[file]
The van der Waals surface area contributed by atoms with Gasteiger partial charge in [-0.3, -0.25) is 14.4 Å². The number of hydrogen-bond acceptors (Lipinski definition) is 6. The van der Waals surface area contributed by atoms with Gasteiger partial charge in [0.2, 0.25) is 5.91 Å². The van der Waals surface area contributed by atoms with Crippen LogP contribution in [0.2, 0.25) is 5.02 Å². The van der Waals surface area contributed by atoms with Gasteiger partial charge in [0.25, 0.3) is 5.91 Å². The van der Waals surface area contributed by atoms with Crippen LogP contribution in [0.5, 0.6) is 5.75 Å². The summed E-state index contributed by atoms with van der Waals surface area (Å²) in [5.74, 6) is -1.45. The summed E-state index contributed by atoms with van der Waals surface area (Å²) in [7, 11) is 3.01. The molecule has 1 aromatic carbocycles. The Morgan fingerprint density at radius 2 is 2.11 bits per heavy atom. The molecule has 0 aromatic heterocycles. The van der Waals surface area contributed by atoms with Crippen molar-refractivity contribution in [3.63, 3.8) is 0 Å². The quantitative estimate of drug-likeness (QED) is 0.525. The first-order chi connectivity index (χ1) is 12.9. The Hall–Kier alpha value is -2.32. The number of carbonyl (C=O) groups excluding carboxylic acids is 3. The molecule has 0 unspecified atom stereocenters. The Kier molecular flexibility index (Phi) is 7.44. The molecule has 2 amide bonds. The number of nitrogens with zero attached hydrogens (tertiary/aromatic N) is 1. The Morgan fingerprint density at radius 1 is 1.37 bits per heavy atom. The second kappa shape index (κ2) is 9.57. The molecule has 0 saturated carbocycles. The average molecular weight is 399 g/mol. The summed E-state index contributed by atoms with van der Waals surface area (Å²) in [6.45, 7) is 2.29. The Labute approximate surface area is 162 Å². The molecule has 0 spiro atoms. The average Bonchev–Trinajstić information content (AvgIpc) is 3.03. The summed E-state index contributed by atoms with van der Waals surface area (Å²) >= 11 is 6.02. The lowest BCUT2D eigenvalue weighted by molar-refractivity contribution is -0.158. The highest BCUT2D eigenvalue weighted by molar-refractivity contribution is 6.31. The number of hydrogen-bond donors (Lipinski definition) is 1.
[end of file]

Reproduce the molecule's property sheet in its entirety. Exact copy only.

The van der Waals surface area contributed by atoms with Gasteiger partial charge in [-0.3, -0.25) is 14.4 Å². The number of hydrogen-bond acceptors (Lipinski definition) is 6. The van der Waals surface area contributed by atoms with Gasteiger partial charge in [0.2, 0.25) is 5.91 Å². The van der Waals surface area contributed by atoms with Crippen LogP contribution in [0.2, 0.25) is 5.02 Å². The van der Waals surface area contributed by atoms with Gasteiger partial charge in [0.25, 0.3) is 5.91 Å². The van der Waals surface area contributed by atoms with Crippen LogP contribution in [0.5, 0.6) is 5.75 Å². The summed E-state index contributed by atoms with van der Waals surface area (Å²) in [5.74, 6) is -1.45. The summed E-state index contributed by atoms with van der Waals surface area (Å²) in [7, 11) is 3.01. The molecule has 1 aromatic carbocycles. The Morgan fingerprint density at radius 2 is 2.11 bits per heavy atom. The molecule has 0 aromatic heterocycles. The van der Waals surface area contributed by atoms with Crippen molar-refractivity contribution in [3.63, 3.8) is 0 Å². The quantitative estimate of drug-likeness (QED) is 0.525. The first-order chi connectivity index (χ1) is 12.9. The Hall–Kier alpha value is -2.32. The number of carbonyl (C=O) groups excluding carboxylic acids is 3. The molecule has 0 unspecified atom stereocenters. The Kier molecular flexibility index (Phi) is 7.44. The molecule has 2 amide bonds. The number of nitrogens with zero attached hydrogens (tertiary/aromatic N) is 1. The Morgan fingerprint density at radius 1 is 1.37 bits per heavy atom. The second kappa shape index (κ2) is 9.57. The molecule has 0 saturated carbocycles. The average molecular weight is 399 g/mol. The summed E-state index contributed by atoms with van der Waals surface area (Å²) in [6.45, 7) is 2.29. The Labute approximate surface area is 162 Å². The molecule has 0 spiro atoms. The average Bonchev–Trinajstić information content (AvgIpc) is 3.03. The summed E-state index contributed by atoms with van der Waals surface area (Å²) >= 11 is 6.02. The lowest BCUT2D eigenvalue weighted by molar-refractivity contribution is -0.158. The highest BCUT2D eigenvalue weighted by molar-refractivity contribution is 6.31. The number of hydrogen-bond donors (Lipinski definition) is 1.